Unraveling the Trump Phenomenon

We may have known, thanks to pundits and pollsters, that Donald Trump would win South Carolina’s Republican primary, and perhaps handily. It doesn’t make the night of and the days immediately after feel any less like a movie.

One of the best scenes in Malcolm X, for my money, is the one where Malcolm stands in front of a crowd of fellow Harlemites and, after he has told them that black people are about the closest thing in the world to a constant, who were there before nations and will be there after nations have sunk into history, and that white people have been funneling vice – liquor, drugs, gambling, prostitutes – into black communities on purpose, he says to his entirely black audience, matter-of-factly disgusted: “I say, and I say it again, you been had. You been took. You been hoodwinked. Bamboozled. Led astray. Run amok.” It is a chilling scene; it gives me goosebumps every time. I hate to talk about “truth,” because there’s a whole mess of semantics to be picked apart when that word comes up, but we can talk about facts: and Denzel Washington-as-Malcolm X is talking about facts.

And one of the better series of shots, a tone-setting montage in Milk, shows very early in the picture, where Harvey Milk’s tape (“only to be played in the event of my death by assassination”) is being recorded. He recounts that he came up with a signature line for his speeches pretty quickly – “My name is Harvey Milk, and I want to recruit you.” – and is shown in front of a group of people in shadow, in his red jacket in front of a group of people who are obviously rapt but obviously disgruntled; as we find out later in the movie, “disgruntled” is a tame word.

When they make the movie of Donald Trump’s campaign for president, however it turns out (will they call it The Donald? Trump? President Trump?), they’ll show the speech. And Ed Harris or Kevin Spacey or whatever Oscarbait ’90s holdover they get to play Trump will stand in front of a raucous crowd. He’ll be in that gray suit, or maybe the blue one, and he’ll be standing in front of a group of middle-aged white people who look alternately weatherbeaten or blue-screen-beaten. “The Iran deal is the worst deal I’ve ever seen negotiated,” he’ll say. “Have you seen the polls lately? Jeb Bush, out of the race, I’ve been telling him for months to get out of her. ‘My brother kept us safe,’ are you kiddin’ me? Jeez. Muslims cheering in the streets in New Jersey on 9/11, and he wouldn’t have done anything about it. No sir.” And over the sound of cheers, practically intoned on the Trump volume meter: “You all are a great crowd. I’ve been all over the country campaigning and talking and whoosh, it gets me a little wiped, but you guys, you guys are the best. We are gonna make America great again.” Trump’s speech, in that movie, will sound suspiciously like the illegitimate bastard child of Malcolm X (“You been took”) and Harvey Milk (“I’m here to recruit you”). The appeal of Donald Trump is, so ironically, the same appeal that those two men – not just the movie versions, but the real men, real men if ever there are such things as “real men” – brought decades ago to the front lines of civil rights movements. He’s here to tell his people that they’ve been wronged, and that they must be the avatars to make change. What made Malcolm a scion and Harvey a hero, of course, was that they spoke to people who really had been wronged, and to people who could make a change for the better. What makes Trump a villain and a stooge is that he speaks to people who have never been wronged, and whose vision of change is a return to a past that never really existed.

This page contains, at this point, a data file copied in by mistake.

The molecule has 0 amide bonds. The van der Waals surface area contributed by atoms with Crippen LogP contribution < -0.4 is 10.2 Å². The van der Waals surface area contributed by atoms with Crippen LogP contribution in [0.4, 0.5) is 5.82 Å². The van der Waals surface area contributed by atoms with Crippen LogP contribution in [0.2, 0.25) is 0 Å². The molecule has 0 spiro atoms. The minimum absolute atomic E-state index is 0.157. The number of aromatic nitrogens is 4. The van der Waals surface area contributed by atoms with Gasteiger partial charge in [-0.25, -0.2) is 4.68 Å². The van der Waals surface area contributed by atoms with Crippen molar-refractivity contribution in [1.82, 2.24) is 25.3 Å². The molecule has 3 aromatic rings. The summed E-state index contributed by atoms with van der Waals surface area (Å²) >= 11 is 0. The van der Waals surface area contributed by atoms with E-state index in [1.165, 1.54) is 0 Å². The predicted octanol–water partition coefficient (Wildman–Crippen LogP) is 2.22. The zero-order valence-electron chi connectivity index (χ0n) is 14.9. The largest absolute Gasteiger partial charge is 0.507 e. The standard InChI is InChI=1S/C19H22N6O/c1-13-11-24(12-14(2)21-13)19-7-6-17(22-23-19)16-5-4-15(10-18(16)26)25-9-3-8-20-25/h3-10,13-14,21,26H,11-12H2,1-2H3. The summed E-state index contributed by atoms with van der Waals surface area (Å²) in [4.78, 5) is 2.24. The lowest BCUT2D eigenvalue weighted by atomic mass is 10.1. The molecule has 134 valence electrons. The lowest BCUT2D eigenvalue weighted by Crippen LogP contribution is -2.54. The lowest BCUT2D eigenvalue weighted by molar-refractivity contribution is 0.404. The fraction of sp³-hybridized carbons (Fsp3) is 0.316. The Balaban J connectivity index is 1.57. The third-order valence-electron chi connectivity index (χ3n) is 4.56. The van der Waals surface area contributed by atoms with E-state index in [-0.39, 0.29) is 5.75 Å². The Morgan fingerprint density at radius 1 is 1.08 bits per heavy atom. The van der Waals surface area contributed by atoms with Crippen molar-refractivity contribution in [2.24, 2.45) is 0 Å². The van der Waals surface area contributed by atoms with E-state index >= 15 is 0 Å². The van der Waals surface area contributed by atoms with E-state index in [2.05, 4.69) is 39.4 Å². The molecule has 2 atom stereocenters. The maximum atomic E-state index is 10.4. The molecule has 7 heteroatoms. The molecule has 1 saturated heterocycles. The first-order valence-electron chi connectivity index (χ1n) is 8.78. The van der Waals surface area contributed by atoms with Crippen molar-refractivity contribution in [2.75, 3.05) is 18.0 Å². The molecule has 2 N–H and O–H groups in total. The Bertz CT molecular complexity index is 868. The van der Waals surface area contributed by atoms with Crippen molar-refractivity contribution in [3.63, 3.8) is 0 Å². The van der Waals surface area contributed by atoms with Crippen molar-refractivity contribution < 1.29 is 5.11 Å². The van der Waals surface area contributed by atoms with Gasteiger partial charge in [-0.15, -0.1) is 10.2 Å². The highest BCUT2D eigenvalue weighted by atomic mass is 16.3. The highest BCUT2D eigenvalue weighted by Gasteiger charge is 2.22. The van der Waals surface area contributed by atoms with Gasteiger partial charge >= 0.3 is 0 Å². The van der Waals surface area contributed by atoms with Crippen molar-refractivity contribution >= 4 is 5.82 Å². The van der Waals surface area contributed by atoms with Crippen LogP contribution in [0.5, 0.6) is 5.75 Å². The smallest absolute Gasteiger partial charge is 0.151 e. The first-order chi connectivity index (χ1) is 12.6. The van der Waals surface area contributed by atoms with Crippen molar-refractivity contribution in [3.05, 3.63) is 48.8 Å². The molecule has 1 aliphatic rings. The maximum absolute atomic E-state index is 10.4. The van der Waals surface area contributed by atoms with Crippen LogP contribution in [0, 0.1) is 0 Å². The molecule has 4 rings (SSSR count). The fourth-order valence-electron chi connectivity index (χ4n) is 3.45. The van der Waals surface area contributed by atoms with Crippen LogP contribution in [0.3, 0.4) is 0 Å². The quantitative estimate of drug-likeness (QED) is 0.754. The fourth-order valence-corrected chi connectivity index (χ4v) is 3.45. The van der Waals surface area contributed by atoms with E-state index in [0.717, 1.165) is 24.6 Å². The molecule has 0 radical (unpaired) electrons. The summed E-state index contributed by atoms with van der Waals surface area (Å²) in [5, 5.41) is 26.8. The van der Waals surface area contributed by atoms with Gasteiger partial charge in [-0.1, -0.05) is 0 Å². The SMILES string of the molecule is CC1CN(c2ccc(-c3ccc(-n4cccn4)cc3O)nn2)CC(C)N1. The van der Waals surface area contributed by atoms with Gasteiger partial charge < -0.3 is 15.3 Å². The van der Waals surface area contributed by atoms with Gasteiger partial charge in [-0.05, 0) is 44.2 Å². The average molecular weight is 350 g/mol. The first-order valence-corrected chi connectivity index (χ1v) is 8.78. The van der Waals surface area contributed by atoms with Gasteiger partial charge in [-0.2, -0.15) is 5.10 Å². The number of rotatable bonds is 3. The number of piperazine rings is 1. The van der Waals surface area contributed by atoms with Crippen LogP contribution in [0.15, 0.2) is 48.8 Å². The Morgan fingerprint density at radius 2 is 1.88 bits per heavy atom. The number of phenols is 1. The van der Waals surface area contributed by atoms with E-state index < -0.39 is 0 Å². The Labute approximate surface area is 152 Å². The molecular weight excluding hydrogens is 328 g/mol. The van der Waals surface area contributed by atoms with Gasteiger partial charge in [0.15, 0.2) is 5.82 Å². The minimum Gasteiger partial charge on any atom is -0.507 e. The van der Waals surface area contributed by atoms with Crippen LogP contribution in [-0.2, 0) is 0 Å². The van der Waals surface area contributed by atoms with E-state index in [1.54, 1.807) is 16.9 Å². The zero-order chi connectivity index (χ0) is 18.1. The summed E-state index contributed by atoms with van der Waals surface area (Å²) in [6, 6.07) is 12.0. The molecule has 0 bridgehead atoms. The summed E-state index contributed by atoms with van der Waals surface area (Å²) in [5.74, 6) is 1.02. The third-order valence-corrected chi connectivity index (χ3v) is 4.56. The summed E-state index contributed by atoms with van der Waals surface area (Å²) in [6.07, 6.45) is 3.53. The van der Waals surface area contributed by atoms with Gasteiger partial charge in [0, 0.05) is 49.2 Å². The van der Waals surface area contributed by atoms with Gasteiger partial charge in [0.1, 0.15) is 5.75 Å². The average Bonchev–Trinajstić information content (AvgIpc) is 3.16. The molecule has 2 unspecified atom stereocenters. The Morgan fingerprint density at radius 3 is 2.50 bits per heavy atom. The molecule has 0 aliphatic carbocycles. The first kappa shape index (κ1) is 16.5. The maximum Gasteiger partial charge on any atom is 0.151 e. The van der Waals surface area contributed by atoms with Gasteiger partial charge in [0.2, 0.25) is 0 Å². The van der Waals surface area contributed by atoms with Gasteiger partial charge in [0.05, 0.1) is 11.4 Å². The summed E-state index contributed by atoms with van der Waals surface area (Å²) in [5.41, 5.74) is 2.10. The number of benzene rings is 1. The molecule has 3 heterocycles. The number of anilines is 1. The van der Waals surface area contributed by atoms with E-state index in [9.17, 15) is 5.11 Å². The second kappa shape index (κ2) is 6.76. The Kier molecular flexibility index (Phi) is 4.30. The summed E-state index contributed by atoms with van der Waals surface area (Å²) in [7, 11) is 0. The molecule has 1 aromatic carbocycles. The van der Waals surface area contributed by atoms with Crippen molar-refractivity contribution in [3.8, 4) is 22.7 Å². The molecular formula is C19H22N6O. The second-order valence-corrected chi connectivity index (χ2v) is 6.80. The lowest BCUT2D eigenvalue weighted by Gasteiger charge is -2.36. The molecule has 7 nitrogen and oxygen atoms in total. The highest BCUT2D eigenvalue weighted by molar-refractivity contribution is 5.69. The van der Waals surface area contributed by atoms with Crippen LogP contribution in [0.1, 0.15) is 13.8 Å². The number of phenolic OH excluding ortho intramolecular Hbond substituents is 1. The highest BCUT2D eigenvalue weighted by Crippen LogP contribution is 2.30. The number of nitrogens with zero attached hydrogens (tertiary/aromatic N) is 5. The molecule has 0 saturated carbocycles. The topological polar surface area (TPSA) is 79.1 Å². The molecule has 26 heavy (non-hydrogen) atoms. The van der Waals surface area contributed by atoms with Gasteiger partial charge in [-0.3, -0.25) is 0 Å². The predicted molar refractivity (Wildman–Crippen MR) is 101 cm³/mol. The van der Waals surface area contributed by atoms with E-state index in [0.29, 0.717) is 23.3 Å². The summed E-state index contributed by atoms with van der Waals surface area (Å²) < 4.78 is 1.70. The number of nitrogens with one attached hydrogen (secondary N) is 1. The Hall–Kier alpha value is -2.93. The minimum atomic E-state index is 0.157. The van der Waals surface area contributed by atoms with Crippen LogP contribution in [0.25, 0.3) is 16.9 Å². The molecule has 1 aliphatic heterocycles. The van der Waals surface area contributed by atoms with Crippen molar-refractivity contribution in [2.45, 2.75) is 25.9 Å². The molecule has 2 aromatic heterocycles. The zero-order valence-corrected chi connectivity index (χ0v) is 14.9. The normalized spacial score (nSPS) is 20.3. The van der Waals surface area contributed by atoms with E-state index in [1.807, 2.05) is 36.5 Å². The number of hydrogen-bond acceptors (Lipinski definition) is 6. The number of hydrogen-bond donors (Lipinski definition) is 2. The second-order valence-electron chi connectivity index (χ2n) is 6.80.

It must be horrifying to be a white man of a certain age (past his prime), certain education (not enough), and certain social class (deserves to be rich, but ain’t). Location and ideology, even, hardly matter. To know that you are in your adult years, past the shine and unconcern of your youth, and to see that you really aren’t going to be much better off than you are now. To know that the limited education you have is not enough to cope with the language of wonks making policy or widgets changing your job. To know that the things you want, you probably won’t get. It must be easy to look back at a simpler time – maybe it was when we Vietnamized the Vietnam War, maybe it was when we invaded Grenada, maybe it was when we funded the Taliban, maybe it was when we handled war crimes in the former Yugoslavia – and think, “We used to be able to do this.” And when you look around those times, you don’t have to listen too hard to hear AC/DC or Mellencamp or Metallica on the radio, and no one thought too much of a guy on a football field “getting his bell rung,” and no one worried at all when racial, ethnic, gay, or sexist slurs got thrown out there, because no one meant any harm by it, not harm to anyone who mattered. One can imagine a time when the men were men and the beer was cold, etc., and of course it would only be imagination. Enter Donald Trump, a political Willy Wonka offering golden tickets to the lucky, good white children, promising marvels mostly unseen. Things just was back then, and so much of Trump’s political platform is based on making things how they was again, regardless of likelihood, or desirability, or historicity. Nothing ever just was, and I expect if you asked a Trump supporter they’d tell you that themselves. “NFL commissioner Pete Rozelle…” or “Reagan tax cuts” or “Soviet Union” might come up.